As we beat our fists into our chests in prayer during the Vidui (the confessional portion of the service composed of the Ashamnu and Al Chait), we declare our sins and implore God for forgiveness. We’ve behaved evilly, we’ve lied, we’ve wantonly transgressed, we’ve gone astray, we’ve led others astray. The physical sensation of banging a closed fist into our chest to open our hearts to God is one of the most mindful prayers I’ve encountered. Instead of zoning out (for some of us) in a litany of prayers of supplication, the jarring physicality of the gesture grounds us in the present. Some hours later, we’re out of services with the shofar ringing in our ears, and seemingly well on our way to being in the Book of Life. Except, thump thump thump—something still rattles us.
“God may forgive your sins, but your nervous system won’t,” states Alfred Korzybski, famous for his studies of engineering, semantics, and yes, the nervous system. In an essence, argues Korzybski, our limits of language and knowledge, as well as sense of self, are limited by our nervous systems. If you have ever lived with, or currently live with, a mental health diagnosis, chances are you understand how incapacitating a nervous center can be. Last year, a terrible thought emerged amidst poundings: has my mental health made me sin, even unintentionally? Do others forgive me? Mostly, can I forgive myself?
Working in the sphere of accessible technology and disability advocacy at Accessibility Partners, I’ve seen firsthand how disability is championed, as it should be. Labels are for jars, not people. Nothing about us, without us. I love these slogans. But I also love the audacious honesty from Timothy Craft in the Rooted in Rights blog, I Celebrate Disability Pride, But Am I Really Proud of My Mental Illness? He simply states, amidst a sea of advocacy weeks, ribbons, and marches: “The harsh truth is that I’m not proud… yet. It is terribly difficult to look at my mental illness as part of my identity and come away feeling positive”.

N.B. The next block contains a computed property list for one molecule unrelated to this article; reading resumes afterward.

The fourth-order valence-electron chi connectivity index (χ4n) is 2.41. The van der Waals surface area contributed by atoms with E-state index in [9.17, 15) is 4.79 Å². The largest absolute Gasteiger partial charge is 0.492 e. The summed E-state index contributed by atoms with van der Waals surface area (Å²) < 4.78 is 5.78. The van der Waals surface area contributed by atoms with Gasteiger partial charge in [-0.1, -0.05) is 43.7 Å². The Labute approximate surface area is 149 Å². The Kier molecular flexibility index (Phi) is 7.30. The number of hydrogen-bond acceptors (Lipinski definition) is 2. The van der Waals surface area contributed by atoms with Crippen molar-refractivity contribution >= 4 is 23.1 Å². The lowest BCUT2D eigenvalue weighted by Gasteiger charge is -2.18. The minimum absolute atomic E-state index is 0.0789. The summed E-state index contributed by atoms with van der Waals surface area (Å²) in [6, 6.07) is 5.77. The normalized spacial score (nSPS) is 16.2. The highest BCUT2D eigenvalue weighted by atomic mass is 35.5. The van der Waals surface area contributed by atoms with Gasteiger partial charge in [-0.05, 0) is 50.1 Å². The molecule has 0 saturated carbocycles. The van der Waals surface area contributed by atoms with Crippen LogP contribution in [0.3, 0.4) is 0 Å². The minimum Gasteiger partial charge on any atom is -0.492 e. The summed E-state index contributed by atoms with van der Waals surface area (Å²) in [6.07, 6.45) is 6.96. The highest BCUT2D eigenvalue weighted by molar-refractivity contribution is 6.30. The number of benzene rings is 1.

Craft hits the nail on the head and bangs the fist right into the chest. I’m proud that Judaism has evolved, albeit slowly, on perceptions of mental health, addiction, and on-going efforts at erasure of the stigma of treatment. It wasn’t too far ago in our history that victims of suicide could not be buried in Jewish cemeteries. We’re the religion that brought you Freud and Maslow. Attitudes are shifting, workplaces are becoming more accommodating, friends and family are more patient and understanding, and yet…where are individuals with forgiveness of themselves?
Mental illness isn’t neat and tidy to live with. When an individual is on their path to recovery, whether that journey is hours or years in duration, there’s a component of shame. What did I do to be like this? I can’t believe I responded like “that” in the moment. I deserve this…the list of ruminations goes on and on. They don’t call it Jewish guilt for nothing. The question I struggle with is: Why do people feel guilty for something that isn’t their fault? It becomes a circuitous logic of what controls our thoughts and our actions. I know I didn’t “ask” for this diagnosis, but yet I’m the one steering the ship.
I had a friend in college share that it wasn’t his fault he was a jerk to women, he came from a broken home with divorced parents. That didn’t feel right—a potentially traumatic childhood doesn’t just give one a get out of jail free card to act boorishly. However, how responsible is another for yelling at a friend or family when they haven’t learned the proper skills to cope with bipolar disorder?
This is an issue that I and so many struggle with and gives us a lot to think about in the pews as we pray. We’re so (relatively) easy to forgive others, but why can’t we forgive ourselves for what others forgive in us? This Rosh Hashanah, I wish to channel just a tiny bit of Craft’s introspection and realize that it’s okay not to be proud of my diagnosis but accept it as the challenging burden it is. Humans are a work in progress, and mental illness has quite a few derailments and detours on that journey. That shame and embarrassment we have for moments when we were not our best selves is not forever written in the Book of Life. Rather, as we spend the entire days of the year, not just the Days of Awe, we can begin the process to see ourselves as worthy of our own forgiveness.
Sharon Rosenblatt is an accessibility professional and advocate working to improve the overall web experience by a user with disabilities. With her tendency to be ‘hands on’, Sharon feels that accessibility is a human right, and not a ‘nice to have’. She has been a part of the Accessibility Partners team for the past seven years, and specializes in document remediation and web/software compliance testing. Her efforts have enabled developers and manufacturers to see the tremendous potential that accessibility has not just for users with disabilities, but of all abilities.